How PCI stenting can reduce chest pain and heart attack damage – without surgery
July 11, 2018
Heart disease, and more specifically coronary artery disease, is common in the U.S. Coronary artery disease is a build-up of cholesterol plaque in the arteries that supply the heart. When the degree of narrowing from plaque becomes severe, patients may suffer symptoms such as chest pain or pressure. If the plaque expands and ruptures, a heart attack ensues. Fear of the consequences of a diagnosis and possible need for open heart surgery can cause people not to seek care for chronic chest pain.
Specialized therapy called percutaneous coronary intervention (PCI) has provided a safe, effective option to relieve chronic chest pain without the need for open-heart surgery. It is also the preferred method to open an artery and stop a person’s heart attack quickly to prevent further damage to the heart muscle.
Cardiologists began to use PCI widely in the late ’90s and early 2000s. Since then, we’ve perfected its use and have achieved excellent success rates with the procedure.
How does PCI work?
Two groups of people who most often benefit from PCI are those with chronic chest pain from coronary artery disease and those in the midst of suffering a heart attack.
People with coronary artery disease may develop worsening chest pain over time. Patients may undergo cardiac stress testing, in which a doctor measures the performance of the heart and noninvasively screens patients for evidence of blocked coronary arteries. If the stress test produces abnormal results, the doctor may refer the patient to the cardiac catheterization lab for an outpatient cardiac catheterization procedure with possible PCI (also called coronary angioplasty) within a few weeks.
In contrast, a person might be seen in the emergency room with chest pain or other heart attack symptoms. In the emergency room, a patient might have an electrocardiogram (ECG or EKG) and blood tests to confirm the diagnosis of heart attack. Then, the interventional cardiology team will prepare the individual for cardiac catheterization and PCI right away to treat the heart attack and reduce long-term damage to the heart muscle.
During the procedure, patients are given a moderate sedative. We tailor the level of sedation to every patient’s individual condition and comfort level. The procedure begins with accessing a patient’s artery with a thin, flexible tube, most often in the patient’s wrist or groin.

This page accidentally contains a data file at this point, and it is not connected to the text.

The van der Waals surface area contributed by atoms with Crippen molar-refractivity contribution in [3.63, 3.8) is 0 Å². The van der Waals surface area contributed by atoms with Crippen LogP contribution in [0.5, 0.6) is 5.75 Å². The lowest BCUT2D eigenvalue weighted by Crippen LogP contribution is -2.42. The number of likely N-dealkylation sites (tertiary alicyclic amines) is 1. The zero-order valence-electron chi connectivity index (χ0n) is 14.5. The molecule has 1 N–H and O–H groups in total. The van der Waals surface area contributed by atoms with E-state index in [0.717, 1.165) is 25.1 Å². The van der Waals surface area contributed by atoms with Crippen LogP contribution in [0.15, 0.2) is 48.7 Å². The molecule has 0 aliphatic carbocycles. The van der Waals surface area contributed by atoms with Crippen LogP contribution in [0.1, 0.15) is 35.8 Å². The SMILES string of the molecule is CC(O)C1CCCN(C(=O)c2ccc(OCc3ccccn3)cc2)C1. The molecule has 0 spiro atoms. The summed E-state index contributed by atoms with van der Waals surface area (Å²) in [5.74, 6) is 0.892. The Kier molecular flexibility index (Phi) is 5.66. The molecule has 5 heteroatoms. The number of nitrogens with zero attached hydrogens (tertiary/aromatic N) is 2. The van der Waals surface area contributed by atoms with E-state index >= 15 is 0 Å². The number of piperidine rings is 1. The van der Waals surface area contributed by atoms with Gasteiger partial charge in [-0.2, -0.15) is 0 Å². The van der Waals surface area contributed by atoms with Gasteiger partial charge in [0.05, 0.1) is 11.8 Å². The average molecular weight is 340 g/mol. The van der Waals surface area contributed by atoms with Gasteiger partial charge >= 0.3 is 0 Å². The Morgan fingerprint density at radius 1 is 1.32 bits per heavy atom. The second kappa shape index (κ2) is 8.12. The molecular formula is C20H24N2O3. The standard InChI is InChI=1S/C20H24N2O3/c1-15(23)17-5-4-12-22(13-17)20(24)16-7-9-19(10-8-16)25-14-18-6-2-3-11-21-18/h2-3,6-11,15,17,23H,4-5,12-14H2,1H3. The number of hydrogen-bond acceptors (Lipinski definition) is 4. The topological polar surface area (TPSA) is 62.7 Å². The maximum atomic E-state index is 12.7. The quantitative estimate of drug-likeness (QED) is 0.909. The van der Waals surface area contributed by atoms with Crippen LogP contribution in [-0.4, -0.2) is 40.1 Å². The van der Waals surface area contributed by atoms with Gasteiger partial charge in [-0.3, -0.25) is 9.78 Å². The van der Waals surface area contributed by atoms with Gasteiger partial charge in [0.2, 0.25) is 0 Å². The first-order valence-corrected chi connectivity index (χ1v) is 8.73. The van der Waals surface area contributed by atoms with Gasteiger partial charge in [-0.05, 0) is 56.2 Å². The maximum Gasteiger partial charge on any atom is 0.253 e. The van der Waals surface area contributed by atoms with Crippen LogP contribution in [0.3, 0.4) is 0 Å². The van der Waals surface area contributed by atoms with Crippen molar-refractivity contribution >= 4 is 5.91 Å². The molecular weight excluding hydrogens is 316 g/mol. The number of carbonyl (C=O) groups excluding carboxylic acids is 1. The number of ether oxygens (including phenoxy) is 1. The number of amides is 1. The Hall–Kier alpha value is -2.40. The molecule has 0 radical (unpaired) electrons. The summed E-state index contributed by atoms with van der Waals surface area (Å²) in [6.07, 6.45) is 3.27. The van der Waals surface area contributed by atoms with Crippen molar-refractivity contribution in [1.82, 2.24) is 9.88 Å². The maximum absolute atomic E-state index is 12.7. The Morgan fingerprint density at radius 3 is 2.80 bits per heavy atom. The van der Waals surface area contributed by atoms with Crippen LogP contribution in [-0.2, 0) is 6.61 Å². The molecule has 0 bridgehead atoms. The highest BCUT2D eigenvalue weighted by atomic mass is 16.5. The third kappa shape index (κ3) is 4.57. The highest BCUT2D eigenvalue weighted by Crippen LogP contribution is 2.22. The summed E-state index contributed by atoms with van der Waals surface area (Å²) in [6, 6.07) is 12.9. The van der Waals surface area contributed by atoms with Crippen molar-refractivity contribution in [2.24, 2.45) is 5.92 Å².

Next, diagnostic images are taken with an X-ray camera so we can visualize the coronary arteries and determine the extent of any blockages. If an artery is significantly blocked, a balloon is inserted into the coronary artery to open the vessel up during the same procedure. Then, a stent, which acts like a scaffolding, is inserted into the artery to keep it open. Patients who have outpatient procedures often are discharged the same day, while patients referred through the emergency room might be observed overnight. Lifestyle changes and medications are critical to keep stents open and prevent further buildup of plaque in the arteries.
Experience matters for PCI therapy
If the artery is severely blocked or a patient
is suffering with another health complication, it’s vital to seek the expertise
of an interventional cardiology team. Though PCI has become somewhat routine,
it’s a technical procedure that requires specialized training for stent
placement and follow-up care.
The UT Southwestern interventional cardiology team performs complex PCIs on critically ill patients with special support equipment that helps the heart pump more effectively during the procedure. Working closely with our cardiothoracic surgery team, we can provide mini-consultations during a cardiac catheterization so we can be certain that stenting will be as effective or better for a particular patient than open-heart surgery. This type of team support is vital to patient safety and effective disease management.
If chronic chest pain from coronary artery syndrome affects your quality of life, ask your cardiologist if PCI is an appropriate option for you. This short, safe procedure can help you feel better day to day and improve blood flow to your heart.
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